1920 x 1200

70

48096

161

Total bandwidth

 

 

 

 

322 MB/s

 

Example C – Three cameras connected to a hub

Camera

Pixel Format

Resolution

Frame Rate

Packet Size (Byte)

Bandwidth (MB/s)

GS3-U3-23S6M

Raw8

1920 x 1200

50

48096

115

GS3-U3-23S6M

Raw8

1920 x 1200

50

48096

115

GS3-U3-23S6M

Raw8

1920 x 1200

50

48096

115

Total

 

 

 

 

345 MB/s

Using the configurations above, the total throughput ranges from 322 MB/s to 373 MB/s. Although the effective USB 3.1 bandwidth is approximately 450 MB/s, peak performance can vary depending on how the USB 3.1 host controller manages bandwidth.

Multiple Cameras Connected to Multiple Host Controllers

The following configuration uses multiple host controllers to share the bandwidth for 15 cameras.

System Description

ComponentDescription

CPU

Intel i7 4790 @ 3.8 GHz

Motherboard

ASUS Z97 Pro
Z97-PRO BIOS 2205

RAM

8 GB 1333 MHz non-ECC memory

Hard Drive 500 GB Segate - 7200 RPM
Power Supply 500 W Thermtake PSU

Host Adaptor

2 x onboard Intel 9 series USB3 ports
1 x onboard ASMedia USB3 port
3 x quad channel quad port Fresco FL1100 USB 3.1 card

Host Adaptor Driver

Intel USB3.0 eXtensible Host Controller version 4.0.0.36
ASMedia XHCI 1.0 Controller version 1.16.23.0
Fresco USB3 Extensible Host Controller version 2.7.3.79

Cabling

15 x FLIR 3-meter USB 3.1 Cable Type-A to Micro-B (ACC-01-2300)

Operating system

Windows 7 x64

Driver

PGRUSBCam Driver 2.7.3.18

Software

Test application based on FlyCapture2 Release 2.8.3.1 x64

Camera

15 x Grasshopper®3 USB3

Camera firmware

See test results

System Description

Camera ModelPixel FormatResolutionFrame RateFirmwareBandwidth (MB/s)

GS3-U3-120S6M

Mono8

640 x 480

30

1.17.2.0

9

GS3-U3-120S6M

Mono8

1288 x 968

17

2.22.3.0

21

GS3-U3-120S6M

Mono8

1288 x 968

21

2.22.3.0

64

GS3-U3-120S6M

Mono8

1280 x 968

25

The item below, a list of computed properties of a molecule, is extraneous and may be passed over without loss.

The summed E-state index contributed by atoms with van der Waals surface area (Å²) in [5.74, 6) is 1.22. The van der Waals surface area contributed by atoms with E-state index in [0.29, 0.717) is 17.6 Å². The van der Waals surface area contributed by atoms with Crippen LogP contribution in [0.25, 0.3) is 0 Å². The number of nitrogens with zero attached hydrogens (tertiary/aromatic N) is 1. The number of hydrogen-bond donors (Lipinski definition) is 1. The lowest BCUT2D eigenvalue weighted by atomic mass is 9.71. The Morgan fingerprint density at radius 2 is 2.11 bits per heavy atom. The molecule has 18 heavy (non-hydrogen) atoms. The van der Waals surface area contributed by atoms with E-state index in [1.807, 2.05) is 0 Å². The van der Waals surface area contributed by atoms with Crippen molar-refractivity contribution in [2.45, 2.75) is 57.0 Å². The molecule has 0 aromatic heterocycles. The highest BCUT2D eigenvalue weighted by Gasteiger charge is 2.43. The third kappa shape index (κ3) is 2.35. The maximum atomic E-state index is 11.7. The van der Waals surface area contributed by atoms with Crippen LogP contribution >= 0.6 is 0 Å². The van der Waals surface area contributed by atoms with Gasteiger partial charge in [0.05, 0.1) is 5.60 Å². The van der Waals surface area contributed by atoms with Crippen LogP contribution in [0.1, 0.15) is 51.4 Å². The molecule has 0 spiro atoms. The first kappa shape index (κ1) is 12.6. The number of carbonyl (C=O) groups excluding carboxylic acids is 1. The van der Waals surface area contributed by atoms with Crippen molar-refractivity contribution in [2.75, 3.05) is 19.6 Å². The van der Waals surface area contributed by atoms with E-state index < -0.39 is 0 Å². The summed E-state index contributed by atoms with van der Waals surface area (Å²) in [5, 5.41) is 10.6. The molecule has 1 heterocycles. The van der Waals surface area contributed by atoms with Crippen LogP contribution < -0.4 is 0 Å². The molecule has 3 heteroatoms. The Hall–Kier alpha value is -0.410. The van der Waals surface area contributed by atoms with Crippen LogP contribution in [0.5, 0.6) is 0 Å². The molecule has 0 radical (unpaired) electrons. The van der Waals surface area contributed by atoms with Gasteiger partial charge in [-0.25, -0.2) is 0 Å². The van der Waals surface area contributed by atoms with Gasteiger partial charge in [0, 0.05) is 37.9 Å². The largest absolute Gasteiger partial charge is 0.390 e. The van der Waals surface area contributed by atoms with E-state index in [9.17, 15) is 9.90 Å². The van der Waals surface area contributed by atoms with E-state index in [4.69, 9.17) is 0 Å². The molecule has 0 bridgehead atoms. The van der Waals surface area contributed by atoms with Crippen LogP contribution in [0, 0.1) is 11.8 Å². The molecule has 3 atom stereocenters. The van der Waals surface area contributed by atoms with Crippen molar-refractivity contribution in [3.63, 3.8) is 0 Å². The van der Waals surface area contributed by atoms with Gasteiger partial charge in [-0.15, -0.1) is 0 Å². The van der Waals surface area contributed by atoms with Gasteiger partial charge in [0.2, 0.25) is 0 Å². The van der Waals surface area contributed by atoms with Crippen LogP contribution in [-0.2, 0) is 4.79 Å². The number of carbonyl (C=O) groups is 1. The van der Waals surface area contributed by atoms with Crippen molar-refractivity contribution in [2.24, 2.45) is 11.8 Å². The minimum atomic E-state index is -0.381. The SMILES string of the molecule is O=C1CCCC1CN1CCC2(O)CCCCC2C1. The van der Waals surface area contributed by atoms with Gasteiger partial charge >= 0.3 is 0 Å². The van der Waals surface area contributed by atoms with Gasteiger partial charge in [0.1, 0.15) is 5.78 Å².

2.22.3.0

17

GS3-U3-91S6C

Raw8

1288 x 968

17

2.22.3.0

21

GS3-U3-91S6C

Raw8

1288 x 968

17

2.22.3.0

21

GS3-U3-91S6C

Raw8

1288 x 968

17

2.22.3.0

21

GS3-U3-91S6C

Raw8

1384 x 1032

45

2.22.3.0

64

GS3-U3-60QS6C

Raw8

1288 x 968

27

2.22.3.0

34

GS3-U3-41C6M

Mono8

640 x 480

188

2.22.3.0

233

GS3-U3-41C6C

Raw8

1280 x 968

188

2.22.3.0

233

GS3-U3-41C6M

Mono8

1280 x 968

188

2.22.3.0

233

GS3-U3-41S4M

Mono8

1288 x 968

29

2.22.3.0

36

GS3-U3-41S4M

Mono8

1288 x 968

29

2.7.3.0

36

GS3-U3-15S5C

Raw8

1384 x1032

45

2.22.3.0

64

Total bandwidth

 

 

 

 

1137 MB/s*

*Bandwidth shared across multiple host controllers

Troubleshooting

Enumeration

  • When using a USB 3.1 camera, ensure it is adequately powered by an external adapter.
  • Ensure the latest firmware and drivers are being used.

Link Recovery Errors

  • The host controller enters a recovery state to recover from bit errors that it has detected. This is often caused by a long cable or a bad connection.
  • Use the same cables to ensure the performance of each camera is consistent. Shorter cables are also preferred for better reliability.
  • For more information, see TAN2011006 Diagnosing USB 3.1 Camera and Bus Errors.

Skipped Image Frames

  • This happens when the host is too slow in receiving and acknowledging the data coming from the camera. It can be caused by a host system that is too busy or by having too much data on the USB 3.1 bus for the host to handle.
  • To view the number of skipped frames:
    • In SpinView, see the Log Viewer.
    • In FlyCapture2, see the Camera Information panel.
  • To alleviate the issue, manually reduce the Format 7 packet size until the max fram rate is reduced and images are no longer being skipped.
  • Using a higher performance PC also ensures fewer frames are skipped.

Low Frame Rate

  • To increase the frame rate:
    • In SpinView, increase the Device Link Throughput Limit.
    • In FlyCapture 2, increase the Format 7 packet size.
  • Increase the Format 7 packet size.
  • Ensure the PCI Express bus is 2.0 compliant. If a PCI Express 1.0 bus is used, the effective bandwidth (and hence frame rate) will be reduced by half. 
  • Ensure images frames are not being skipped. Please refer to the Skipped Image Frames section for more information.
  • For more information, see KB 10108 My USB 3.1 camera does not achieve full frame rate.